MODERN POLITICAL DISCOURSE: VERBAL EXEMPLIFICATION OF TACTICAL AND STRATEGIC PREFERENCES

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Abstract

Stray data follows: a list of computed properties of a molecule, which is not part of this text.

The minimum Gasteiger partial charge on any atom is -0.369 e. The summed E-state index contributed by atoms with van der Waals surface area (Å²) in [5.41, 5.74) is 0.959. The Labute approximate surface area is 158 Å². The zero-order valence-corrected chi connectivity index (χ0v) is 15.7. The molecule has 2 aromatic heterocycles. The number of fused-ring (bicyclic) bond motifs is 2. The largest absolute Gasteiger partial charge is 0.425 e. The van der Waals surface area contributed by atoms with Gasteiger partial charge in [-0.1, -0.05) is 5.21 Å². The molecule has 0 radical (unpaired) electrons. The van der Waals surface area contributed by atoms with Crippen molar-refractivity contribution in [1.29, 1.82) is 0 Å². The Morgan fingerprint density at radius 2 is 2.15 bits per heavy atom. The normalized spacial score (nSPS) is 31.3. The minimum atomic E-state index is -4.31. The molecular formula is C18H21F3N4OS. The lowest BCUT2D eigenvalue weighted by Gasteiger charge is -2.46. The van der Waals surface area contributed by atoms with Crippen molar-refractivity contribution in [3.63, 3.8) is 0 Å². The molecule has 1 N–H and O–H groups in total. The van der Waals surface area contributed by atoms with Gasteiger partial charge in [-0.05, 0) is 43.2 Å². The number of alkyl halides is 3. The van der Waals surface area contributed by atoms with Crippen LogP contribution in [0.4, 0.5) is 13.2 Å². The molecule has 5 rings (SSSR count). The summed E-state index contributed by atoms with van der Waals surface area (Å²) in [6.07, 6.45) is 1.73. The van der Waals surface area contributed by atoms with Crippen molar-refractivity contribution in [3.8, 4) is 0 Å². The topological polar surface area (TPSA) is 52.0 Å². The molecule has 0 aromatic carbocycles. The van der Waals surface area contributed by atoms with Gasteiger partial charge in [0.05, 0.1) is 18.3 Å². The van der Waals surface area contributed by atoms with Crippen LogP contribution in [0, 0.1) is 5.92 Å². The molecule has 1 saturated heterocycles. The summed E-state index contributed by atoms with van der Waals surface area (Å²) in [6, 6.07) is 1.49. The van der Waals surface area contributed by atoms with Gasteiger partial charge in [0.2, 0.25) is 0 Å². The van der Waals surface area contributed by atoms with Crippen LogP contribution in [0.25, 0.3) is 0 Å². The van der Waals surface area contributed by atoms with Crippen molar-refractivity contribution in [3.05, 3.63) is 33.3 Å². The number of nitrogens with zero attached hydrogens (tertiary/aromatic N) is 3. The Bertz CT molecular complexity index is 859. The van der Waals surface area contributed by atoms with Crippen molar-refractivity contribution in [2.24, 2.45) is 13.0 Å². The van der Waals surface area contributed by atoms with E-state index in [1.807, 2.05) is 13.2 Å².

The article proposes a comparative analysis of language constructs representing the framework of speech strategies and tactics, the totality of which determines the arrangement of political communication in different lingual cultures. The relevance of the article is determined by the very object of research. The political field, being an integral part of the ethnic culture in any society, represents a complex conglomerate of ideas, where the goals and interests of the state and its elite groups are indicated. Evolving on the basis of linguistic material accumulated by society, the policy is implemented primarily in the process of verbal interaction which aims at forming a certain picture of the world in the society. Accordingly, a person’s linguistic activity in the sphere of politics is an acquisition, exercise and preservation of political power mediated in signs.In this regard, the entire formal organization of political discourse is subject to the need for an effective implementation of the impact function, which is instrumented by a variety of communication strategies and tactics. Intentional “message” of political discursive practice inevitably changes in the act of individual language situation. Therefore, the most “significant” figures of political interaction (in our case, the heads of foreign affairs agencies) are of scientific interest, as they largely determine the ideological position of various social groups. Accordingly, the feature characteristics of their speeches can be regarded as the dominant characteristics of national political practice and considered as basis for creating a typed communicative portrait of a political figure. Moreover, the derivative meanings generated as a result of the use of certain speech strategies and tactics by political actors, on the basis of semantic-semiotic associations, develop further and gradually pass into adjacent discursive fields establishing new semantic links. The highly complicated language (text/discursive) units structured in this way are characterized not only by the high expressive and emotional potential and the “multi-layered” semantic “message”, but also by some typification, which causes their wide distribution in the acts of political communication. Thus, the political logosphere is not so much a product of society activity as its modifier. Penetrating all layers of universal logosphere, it actively forms the speech practice of the subjects included in it, their hierarchical structure as well as the linguistic ethnic universe as a whole.